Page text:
A man sits in one of the cubicles of the Providence Hotel, a lodging house in New York City’s Bowery. Two hundred men sleep on four floors of the residence. Photo by Harvey Wang.©

The Bowery, the world’s most infamous skid row, has long fascinated me. Barber shops, employment agencies, liquor stores, tattoo parlors, and cheap restaurants once lined this New York City street. During its heyday, between 25,000 and 75,000 men slept on the Bowery each night. Today, gentrification has transformed the 16 blocks that make up the Bowery, just like it’s remade much of New York City. All that remains of the old Bowery are a mission, a single liquor store, and seven “lodging houses,” which are home to less than 1,000 men.

Inside these lodging houses, or flophouses, men can still get a cubicle with a bed and a bare bulb for as little as $4.50 a night. In the midst of Manhattan’s real-estate boom, as rents for studio apartments climb to $2,000 a month, the flophouses’ inhabitants struggle to scrape by on disability checks or the proceeds from redeemed cans. Many inhabitants are drug or alcohol addicted and have lost or been rejected by their families.

By documenting the flophouses and the men who inhabit them, my coauthors and I hoped to shine a light on this hidden corner of America. “Flophouse: Life on the Bowery” is my second book collaboration with the radio documentarian David Isay. This time, he had a coauthor, Stacy Abramson. The book was born after David and Stacy produced a radio documentary on the Sunshine Hotel, which aired on National Public Radio in 1998.

“Flophouse” documents life inside the Sunshine Hotel, as well as three other flophouses. The book is comprised of 50 black-and-white portraits of the flophouses’ residents. Each portrait is accompanied by a short oral history, which was transcribed from interviews done by David and Stacy. With most of the residents, David or Stacy conducted an interview first, and I would listen in order to get a sense of the subject’s story.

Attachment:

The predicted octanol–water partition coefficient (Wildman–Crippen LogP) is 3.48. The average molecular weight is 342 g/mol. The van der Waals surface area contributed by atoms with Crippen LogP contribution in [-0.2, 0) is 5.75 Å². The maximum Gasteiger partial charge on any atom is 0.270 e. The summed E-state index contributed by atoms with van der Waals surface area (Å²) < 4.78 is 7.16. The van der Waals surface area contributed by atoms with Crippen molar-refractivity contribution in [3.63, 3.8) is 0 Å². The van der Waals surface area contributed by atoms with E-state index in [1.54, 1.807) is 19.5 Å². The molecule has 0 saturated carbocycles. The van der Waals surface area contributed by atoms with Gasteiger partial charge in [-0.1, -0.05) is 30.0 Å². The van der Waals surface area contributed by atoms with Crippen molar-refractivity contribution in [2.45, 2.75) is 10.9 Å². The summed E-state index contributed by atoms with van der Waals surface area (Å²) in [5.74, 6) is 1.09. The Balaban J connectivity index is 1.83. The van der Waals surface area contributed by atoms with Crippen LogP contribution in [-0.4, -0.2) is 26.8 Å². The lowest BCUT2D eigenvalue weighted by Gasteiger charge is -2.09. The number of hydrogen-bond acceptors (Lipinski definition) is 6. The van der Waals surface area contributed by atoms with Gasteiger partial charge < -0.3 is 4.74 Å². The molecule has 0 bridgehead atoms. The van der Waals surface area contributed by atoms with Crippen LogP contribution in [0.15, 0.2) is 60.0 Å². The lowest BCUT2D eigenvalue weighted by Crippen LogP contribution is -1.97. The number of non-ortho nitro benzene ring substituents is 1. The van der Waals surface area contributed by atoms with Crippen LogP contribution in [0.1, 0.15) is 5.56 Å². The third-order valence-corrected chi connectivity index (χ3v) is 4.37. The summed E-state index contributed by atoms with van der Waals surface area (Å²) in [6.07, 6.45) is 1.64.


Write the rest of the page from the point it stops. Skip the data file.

Afterward, I would make a portrait of the flophouse resident, usually in a place of his own choosing. Sometimes I was drawn to a particular place within the hotel, like the shower room or a fire escape, and would suggest to the subject that we shoot there. Dispersed throughout the book are color photographs of the flophouses themselves—of their walls, windows, corridors—which are included in order to give viewers a better sense of place. Though I almost always shoot in black and white, I felt that these bleak interiors would be better portrayed in color.

I strive in my work to be as honest as possible, and I tried to be objective when making the pictures in the book. Though the residents are responding to me and are active participants in the picture-making process, I hoped that I would remain “invisible.” The pictures are not about the photographer, like so much of the celebrity photography that appears in magazines. And the work is not about whether flophouses or their inhabitants are good or bad. I wanted readers to realize that they are not so different from residents of these hotels who, for the most part, have lived hard or unlucky lives. The main point was to document the humanity behind these forgotten façades, showing how some New York City residents are living, even as much of America revels in its current prosperity.

Photos by Harvey Wang, text from “Flophouse: Life on the Bowery,” published by Random House, 2000.
Robert Rushin/Evicted from Room 14L
Sunshine Hotel, 241 Bowery

“I feel like a lot of people look down their nose at you because you live in the Bowery and you’re a ‘bum.’ It disturbs me. I’m an artist. If you don’t have a thrill about what you’re doing, it’s just marking time. It’s not music. It’s not music when you hit every note and just have technical facility. It’s music when you have the spirit, when you say something that you feel. So that’s the basic message I’ve learned: The only real success in life is inner success.”


Tony Bell/Room 23A
Sunshine Hotel, 241 Bowery

“This is where I hang my hat. I put up the pictures to cover the dirt on the wall. Never had a paint job in twenty years. I’m sorry to put it that way, but I asked them and they never give it to me. But I appreciate that the landlord lets me keep my junk in here. It’s better than nothing.”

Harvey Wang is a director and widely published photographer. His other books are “Harvey Wang’s New York” (W.W. Norton & Co., 1990) and “Holding On: Dreamers, Visionaries, Eccentrics and other American Heroes” (with David Isay, W.W. Norton & Co., 1995). He received an Emmy Award for his work on WNET’s “City Arts” in 1996 and 1998.

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